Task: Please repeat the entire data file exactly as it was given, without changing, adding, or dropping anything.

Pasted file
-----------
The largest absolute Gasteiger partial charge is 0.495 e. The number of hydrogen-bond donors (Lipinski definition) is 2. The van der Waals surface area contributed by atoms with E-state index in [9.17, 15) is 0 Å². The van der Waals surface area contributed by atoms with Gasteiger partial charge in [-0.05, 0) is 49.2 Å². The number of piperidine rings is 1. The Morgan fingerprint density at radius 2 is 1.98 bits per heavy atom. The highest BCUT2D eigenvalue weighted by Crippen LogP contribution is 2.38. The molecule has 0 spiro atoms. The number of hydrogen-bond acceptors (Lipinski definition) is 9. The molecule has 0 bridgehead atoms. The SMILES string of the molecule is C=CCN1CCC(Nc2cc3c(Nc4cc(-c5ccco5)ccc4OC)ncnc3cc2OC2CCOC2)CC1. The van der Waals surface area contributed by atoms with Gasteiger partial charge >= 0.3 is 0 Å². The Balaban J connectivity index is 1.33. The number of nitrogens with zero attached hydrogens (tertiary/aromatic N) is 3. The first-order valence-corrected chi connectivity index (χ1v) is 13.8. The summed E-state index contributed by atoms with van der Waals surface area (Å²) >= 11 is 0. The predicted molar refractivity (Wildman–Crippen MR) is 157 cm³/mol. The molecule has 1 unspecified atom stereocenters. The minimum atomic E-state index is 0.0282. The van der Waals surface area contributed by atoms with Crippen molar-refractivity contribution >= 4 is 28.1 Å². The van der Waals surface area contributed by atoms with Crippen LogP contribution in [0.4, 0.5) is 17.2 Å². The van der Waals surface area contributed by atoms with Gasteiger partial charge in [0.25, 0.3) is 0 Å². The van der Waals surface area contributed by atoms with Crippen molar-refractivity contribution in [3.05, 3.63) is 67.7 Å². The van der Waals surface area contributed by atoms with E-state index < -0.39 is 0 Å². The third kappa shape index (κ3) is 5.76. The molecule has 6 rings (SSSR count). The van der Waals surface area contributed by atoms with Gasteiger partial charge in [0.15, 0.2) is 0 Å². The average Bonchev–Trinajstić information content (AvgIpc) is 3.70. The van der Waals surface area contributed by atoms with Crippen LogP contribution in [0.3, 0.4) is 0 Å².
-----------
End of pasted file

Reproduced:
The largest absolute Gasteiger partial charge is 0.495 e. The number of hydrogen-bond donors (Lipinski definition) is 2. The van der Waals surface area contributed by atoms with E-state index in [9.17, 15) is 0 Å². The van der Waals surface area contributed by atoms with Gasteiger partial charge in [-0.05, 0) is 49.2 Å². The number of piperidine rings is 1. The Morgan fingerprint density at radius 2 is 1.98 bits per heavy atom. The highest BCUT2D eigenvalue weighted by Crippen LogP contribution is 2.38. The molecule has 0 spiro atoms. The number of hydrogen-bond acceptors (Lipinski definition) is 9. The molecule has 0 bridgehead atoms. The SMILES string of the molecule is C=CCN1CCC(Nc2cc3c(Nc4cc(-c5ccco5)ccc4OC)ncnc3cc2OC2CCOC2)CC1. The van der Waals surface area contributed by atoms with Gasteiger partial charge >= 0.3 is 0 Å². The Balaban J connectivity index is 1.33. The number of nitrogens with zero attached hydrogens (tertiary/aromatic N) is 3. The first-order valence-corrected chi connectivity index (χ1v) is 13.8. The summed E-state index contributed by atoms with van der Waals surface area (Å²) >= 11 is 0. The predicted molar refractivity (Wildman–Crippen MR) is 157 cm³/mol. The molecule has 1 unspecified atom stereocenters. The minimum atomic E-state index is 0.0282. The van der Waals surface area contributed by atoms with Crippen molar-refractivity contribution >= 4 is 28.1 Å². The van der Waals surface area contributed by atoms with Crippen LogP contribution in [0.4, 0.5) is 17.2 Å². The van der Waals surface area contributed by atoms with Gasteiger partial charge in [0.25, 0.3) is 0 Å². The van der Waals surface area contributed by atoms with Crippen molar-refractivity contribution in [3.05, 3.63) is 67.7 Å². The van der Waals surface area contributed by atoms with E-state index < -0.39 is 0 Å². The third kappa shape index (κ3) is 5.76. The molecule has 6 rings (SSSR count). The van der Waals surface area contributed by atoms with Gasteiger partial charge in [0.15, 0.2) is 0 Å². The average Bonchev–Trinajstić information content (AvgIpc) is 3.70. The van der Waals surface area contributed by atoms with Crippen LogP contribution in [0.3, 0.4) is 0 Å².